(iii) 1975, “Year of Evangelistic Penetration and Discipling.” This corresponds roughly to the Action and Consolidation phases of the program. Theoretically, the fuller development of these phases will need to await the results and evaluation of this year’s activities. Nevertheless, the following activities are already anticipated: unlimited evangelistic efforts, organization of churches from the study groups, and special efforts to reach social groupings – such as university students, labor unions, women, youth, professionals and businessmen, etc.

(iv) 1976, “Year of Total Church Development.” This will involve work with denominations in helping them set goals for recycling efforts on their own. It will also involve special activities with key congregations to help them expand further their range of ministry, if possible, to the regions beyond. Finally, there will be a comprehensive evaluation of the program and a study of the feasibility of carrying it out in a nearby city such as Valparaiso.

What do these four different situations show? First, that In-Depth evangelistic programs are relative to the needs, cultural characteristics historical circumstances, and resources of the church everywhere. There are no fixed program patterns.

Second, that the In-Depth strategy is applicable on any continent, to any historical and ecclesiastical situation. It can be applied in a local congregation as well as in an entire denomination, in a city-wide setting as well as in a national interdenominational context, in Africa and North America as well as in Asia and Latin America.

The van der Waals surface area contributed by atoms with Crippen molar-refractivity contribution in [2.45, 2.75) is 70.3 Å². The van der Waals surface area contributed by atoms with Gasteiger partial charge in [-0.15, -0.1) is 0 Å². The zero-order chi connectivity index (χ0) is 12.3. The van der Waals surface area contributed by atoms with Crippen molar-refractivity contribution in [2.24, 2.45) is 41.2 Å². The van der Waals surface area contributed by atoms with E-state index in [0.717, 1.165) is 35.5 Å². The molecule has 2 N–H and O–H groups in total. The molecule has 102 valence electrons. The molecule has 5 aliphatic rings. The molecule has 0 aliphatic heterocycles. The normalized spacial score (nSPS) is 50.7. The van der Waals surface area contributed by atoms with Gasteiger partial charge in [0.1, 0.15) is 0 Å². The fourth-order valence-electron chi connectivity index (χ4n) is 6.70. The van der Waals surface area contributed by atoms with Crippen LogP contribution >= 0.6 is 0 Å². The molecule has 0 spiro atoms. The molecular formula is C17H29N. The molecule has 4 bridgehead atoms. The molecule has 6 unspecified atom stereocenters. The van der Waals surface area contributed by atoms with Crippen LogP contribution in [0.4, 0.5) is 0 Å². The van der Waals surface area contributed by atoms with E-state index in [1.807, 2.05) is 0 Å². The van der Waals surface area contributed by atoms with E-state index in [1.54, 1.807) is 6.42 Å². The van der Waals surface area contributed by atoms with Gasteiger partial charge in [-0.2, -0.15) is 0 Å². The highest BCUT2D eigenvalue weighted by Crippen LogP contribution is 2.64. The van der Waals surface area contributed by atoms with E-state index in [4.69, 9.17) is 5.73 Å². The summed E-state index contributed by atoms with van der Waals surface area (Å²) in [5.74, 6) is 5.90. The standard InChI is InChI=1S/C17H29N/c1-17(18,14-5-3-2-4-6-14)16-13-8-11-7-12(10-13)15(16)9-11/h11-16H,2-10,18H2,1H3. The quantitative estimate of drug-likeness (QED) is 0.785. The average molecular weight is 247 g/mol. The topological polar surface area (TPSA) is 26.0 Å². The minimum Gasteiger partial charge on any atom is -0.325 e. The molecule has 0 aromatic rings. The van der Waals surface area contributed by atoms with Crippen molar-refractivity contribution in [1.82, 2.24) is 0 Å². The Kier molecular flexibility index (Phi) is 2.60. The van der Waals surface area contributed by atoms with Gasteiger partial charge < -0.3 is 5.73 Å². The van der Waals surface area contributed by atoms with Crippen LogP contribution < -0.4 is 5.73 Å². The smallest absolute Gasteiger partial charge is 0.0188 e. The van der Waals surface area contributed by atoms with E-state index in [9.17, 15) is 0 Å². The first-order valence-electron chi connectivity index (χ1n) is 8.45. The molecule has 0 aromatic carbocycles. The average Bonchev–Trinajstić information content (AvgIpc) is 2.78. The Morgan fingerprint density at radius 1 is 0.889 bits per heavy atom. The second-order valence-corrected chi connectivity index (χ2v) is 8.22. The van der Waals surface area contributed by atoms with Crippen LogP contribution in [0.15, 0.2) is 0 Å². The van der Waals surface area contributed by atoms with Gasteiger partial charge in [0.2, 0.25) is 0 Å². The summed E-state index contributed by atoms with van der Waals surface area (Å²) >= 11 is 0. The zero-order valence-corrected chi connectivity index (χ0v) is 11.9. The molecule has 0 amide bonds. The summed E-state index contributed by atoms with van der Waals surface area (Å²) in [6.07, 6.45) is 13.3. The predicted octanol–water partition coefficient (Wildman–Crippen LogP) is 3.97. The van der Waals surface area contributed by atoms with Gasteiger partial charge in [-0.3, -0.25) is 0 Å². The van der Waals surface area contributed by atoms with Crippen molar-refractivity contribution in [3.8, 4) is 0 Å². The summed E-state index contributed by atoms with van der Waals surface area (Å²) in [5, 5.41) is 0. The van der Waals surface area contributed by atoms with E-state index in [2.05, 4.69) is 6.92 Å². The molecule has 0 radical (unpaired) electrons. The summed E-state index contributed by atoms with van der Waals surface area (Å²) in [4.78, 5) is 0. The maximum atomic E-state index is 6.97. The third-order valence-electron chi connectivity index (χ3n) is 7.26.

Third, that even the principles of the In-Depth strategy vary in emphasis from place to place. Thus, multiple structural action may be emphasized in one place, while in another the emphasis may be on local congregations; some may put more emphasis on planning and research, others on action and outreach. They all strike a common chord: the mobilization of the church with all of her resources for the continuous propagation of the Gospel at all levels of society.

Fourth, that as a movement, In-Depth Evangelism, is theoretically and practically, a project in the making. No one can claim to live up to its high vision not to fully comprehend all of its implications nor to successfully fulfill all he has understood.

Even so, In-Depth Evangelism, remains a formidable prophetic movement in the midst of a divided, evangelistically troubled church. Firmly rooted in solid biblical principles, the witness and example of the early primitive Christian community, and the urgency of our time, it challenges the church around the world.

To be what God meant her to be – a dynamic organism with an imperative worldwide, comprehensive witnessing vocation.

To re-orient her priorities in order to fulfill her calling.

To analyze and evaluate her past and present performance.

To reflect seriously on God’s Word, the complicated nature and state of the world and the best way to use the gifts that he has given each and every believer in the expansion of his kingdom.

To take seriously the imperative of manifesting visibly and concretely the unity of the Christian faith so that the world may believe.

Above all, to stop talking about evangelism and start acting evangelistically in every sphere of her life, so that the knowledge of Christ may truly cover the earth as the waters cover the sea.

Date: 22 Jul 1974

Gathering: 1974 Lausanne